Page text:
When respiratory therapy students walk into the hospital for the first time they have their sights set on being bedside practitioners. They have every reason to look higher too. RTs with the right experience and background have great opportunity to move into the upper ranks of health, and Ken Alexander, MS, RRT, is a great example.
He explains how he ended up as vice president of the Louisiana Hospital Association.
When and why did you decide to become a respiratory therapist and where did you get your RT degree?
In all honesty, I “fell” into RT after getting out of the Army in 1979. Licensure was not required in Louisiana back then and I had some clinical experience as a hospital-based Army medic giving IPPBs, nebs, chest PT, and oxygen therapy, and I wanted a job doing meaningful patient care. But once I got into the profession, I was sold. After several years working as an “on the job training” OJT therapist I went to Northwestern University Medical School’s advanced, accelerated RRT diploma program and was taught by the likes of Dr. Bob Kacmarek, Dr. Barry Shapiro, and Dr. Ron Harrison.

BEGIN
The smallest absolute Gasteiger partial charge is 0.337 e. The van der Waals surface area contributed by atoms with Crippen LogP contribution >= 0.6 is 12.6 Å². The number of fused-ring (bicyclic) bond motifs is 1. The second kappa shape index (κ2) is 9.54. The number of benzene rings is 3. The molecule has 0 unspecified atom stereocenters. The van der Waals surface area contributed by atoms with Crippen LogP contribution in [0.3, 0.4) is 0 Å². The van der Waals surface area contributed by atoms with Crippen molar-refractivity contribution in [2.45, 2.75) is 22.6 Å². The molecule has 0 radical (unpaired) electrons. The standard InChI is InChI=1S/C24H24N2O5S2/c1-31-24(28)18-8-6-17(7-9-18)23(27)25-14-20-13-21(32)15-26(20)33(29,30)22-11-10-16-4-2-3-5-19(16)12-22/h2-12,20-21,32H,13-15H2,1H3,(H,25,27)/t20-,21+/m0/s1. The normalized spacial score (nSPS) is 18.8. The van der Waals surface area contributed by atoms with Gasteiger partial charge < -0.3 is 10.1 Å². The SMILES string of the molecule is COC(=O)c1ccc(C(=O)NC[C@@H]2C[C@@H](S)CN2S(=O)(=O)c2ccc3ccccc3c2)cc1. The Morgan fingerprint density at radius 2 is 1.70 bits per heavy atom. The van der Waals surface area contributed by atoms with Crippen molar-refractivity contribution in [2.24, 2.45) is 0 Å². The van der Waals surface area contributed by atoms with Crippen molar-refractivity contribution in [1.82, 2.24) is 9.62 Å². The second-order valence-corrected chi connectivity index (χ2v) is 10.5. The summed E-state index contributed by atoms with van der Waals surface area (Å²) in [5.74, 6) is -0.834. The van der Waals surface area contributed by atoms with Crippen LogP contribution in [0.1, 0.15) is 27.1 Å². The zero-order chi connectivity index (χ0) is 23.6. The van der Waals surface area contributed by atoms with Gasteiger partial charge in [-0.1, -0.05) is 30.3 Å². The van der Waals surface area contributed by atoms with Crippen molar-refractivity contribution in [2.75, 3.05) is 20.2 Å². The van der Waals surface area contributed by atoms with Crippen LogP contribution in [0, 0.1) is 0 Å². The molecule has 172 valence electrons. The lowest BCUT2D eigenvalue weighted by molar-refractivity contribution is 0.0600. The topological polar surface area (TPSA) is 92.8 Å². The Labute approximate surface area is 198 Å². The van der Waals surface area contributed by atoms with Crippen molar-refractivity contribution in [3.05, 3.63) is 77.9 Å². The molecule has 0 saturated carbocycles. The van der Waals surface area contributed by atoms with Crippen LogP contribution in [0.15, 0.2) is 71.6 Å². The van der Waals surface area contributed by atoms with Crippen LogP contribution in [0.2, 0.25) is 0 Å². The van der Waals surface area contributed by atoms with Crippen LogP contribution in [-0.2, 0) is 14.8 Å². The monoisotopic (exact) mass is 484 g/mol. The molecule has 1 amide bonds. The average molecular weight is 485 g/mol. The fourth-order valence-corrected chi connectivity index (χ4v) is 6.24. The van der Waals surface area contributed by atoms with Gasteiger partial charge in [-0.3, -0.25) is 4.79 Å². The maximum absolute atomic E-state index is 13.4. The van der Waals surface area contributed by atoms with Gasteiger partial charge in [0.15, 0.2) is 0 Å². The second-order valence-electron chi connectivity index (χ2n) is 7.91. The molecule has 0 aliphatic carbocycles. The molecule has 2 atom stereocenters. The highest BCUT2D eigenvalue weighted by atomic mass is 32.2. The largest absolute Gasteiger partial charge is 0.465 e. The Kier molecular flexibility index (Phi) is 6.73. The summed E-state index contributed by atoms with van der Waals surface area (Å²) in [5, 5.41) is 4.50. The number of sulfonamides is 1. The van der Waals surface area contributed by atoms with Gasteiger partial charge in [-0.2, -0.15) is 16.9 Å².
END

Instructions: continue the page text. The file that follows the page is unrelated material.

How long did you work as a traditional RT and what did you most like about that role?
I worked clinically from 1979 to 1995, as a staff therapist, supervisor, department director, and administrative director. I loved everything about my clinical experience — the patient and family interactions, the challenge and uncertainty that is inherent in the ER and ICU, and how respiratory therapists were constantly adapting and innovating to meet unique patient needs in all care settings.